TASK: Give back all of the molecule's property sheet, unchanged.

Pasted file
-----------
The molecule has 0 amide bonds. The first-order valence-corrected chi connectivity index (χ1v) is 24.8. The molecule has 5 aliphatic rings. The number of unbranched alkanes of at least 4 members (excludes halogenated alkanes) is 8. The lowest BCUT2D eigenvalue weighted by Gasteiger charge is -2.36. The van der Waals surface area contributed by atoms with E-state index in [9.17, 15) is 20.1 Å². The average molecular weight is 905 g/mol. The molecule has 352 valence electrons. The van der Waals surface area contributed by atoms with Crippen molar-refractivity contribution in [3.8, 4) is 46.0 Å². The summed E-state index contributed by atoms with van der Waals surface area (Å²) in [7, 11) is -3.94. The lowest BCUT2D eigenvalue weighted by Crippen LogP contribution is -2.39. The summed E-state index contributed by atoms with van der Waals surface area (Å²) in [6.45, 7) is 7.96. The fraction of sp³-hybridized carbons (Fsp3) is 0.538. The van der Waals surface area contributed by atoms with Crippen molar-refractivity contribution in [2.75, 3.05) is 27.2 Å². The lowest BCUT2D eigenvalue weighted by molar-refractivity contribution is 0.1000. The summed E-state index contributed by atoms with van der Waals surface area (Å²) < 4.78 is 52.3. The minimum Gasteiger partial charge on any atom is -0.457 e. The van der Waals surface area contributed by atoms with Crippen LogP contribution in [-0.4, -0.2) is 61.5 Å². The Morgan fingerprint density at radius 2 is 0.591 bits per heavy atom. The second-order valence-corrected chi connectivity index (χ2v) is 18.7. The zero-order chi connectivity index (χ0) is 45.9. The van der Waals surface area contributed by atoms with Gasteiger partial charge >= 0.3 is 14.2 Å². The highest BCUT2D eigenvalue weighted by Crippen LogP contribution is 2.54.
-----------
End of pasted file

The molecule has 0 amide bonds. The first-order valence-corrected chi connectivity index (χ1v) is 24.8. The molecule has 5 aliphatic rings. The number of unbranched alkanes of at least 4 members (excludes halogenated alkanes) is 8. The lowest BCUT2D eigenvalue weighted by Gasteiger charge is -2.36. The van der Waals surface area contributed by atoms with E-state index in [9.17, 15) is 20.1 Å². The average molecular weight is 905 g/mol. The molecule has 352 valence electrons. The van der Waals surface area contributed by atoms with Crippen molar-refractivity contribution in [3.8, 4) is 46.0 Å². The summed E-state index contributed by atoms with van der Waals surface area (Å²) in [7, 11) is -3.94. The lowest BCUT2D eigenvalue weighted by Crippen LogP contribution is -2.39. The summed E-state index contributed by atoms with van der Waals surface area (Å²) in [6.45, 7) is 7.96. The fraction of sp³-hybridized carbons (Fsp3) is 0.538. The van der Waals surface area contributed by atoms with Crippen molar-refractivity contribution in [2.75, 3.05) is 27.2 Å². The lowest BCUT2D eigenvalue weighted by molar-refractivity contribution is 0.1000. The summed E-state index contributed by atoms with van der Waals surface area (Å²) < 4.78 is 52.3. The minimum Gasteiger partial charge on any atom is -0.457 e. The van der Waals surface area contributed by atoms with Crippen LogP contribution in [-0.4, -0.2) is 61.5 Å². The Morgan fingerprint density at radius 2 is 0.591 bits per heavy atom. The second-order valence-corrected chi connectivity index (χ2v) is 18.7. The zero-order chi connectivity index (χ0) is 45.9. The van der Waals surface area contributed by atoms with Gasteiger partial charge >= 0.3 is 14.2 Å². The highest BCUT2D eigenvalue weighted by Crippen LogP contribution is 2.54.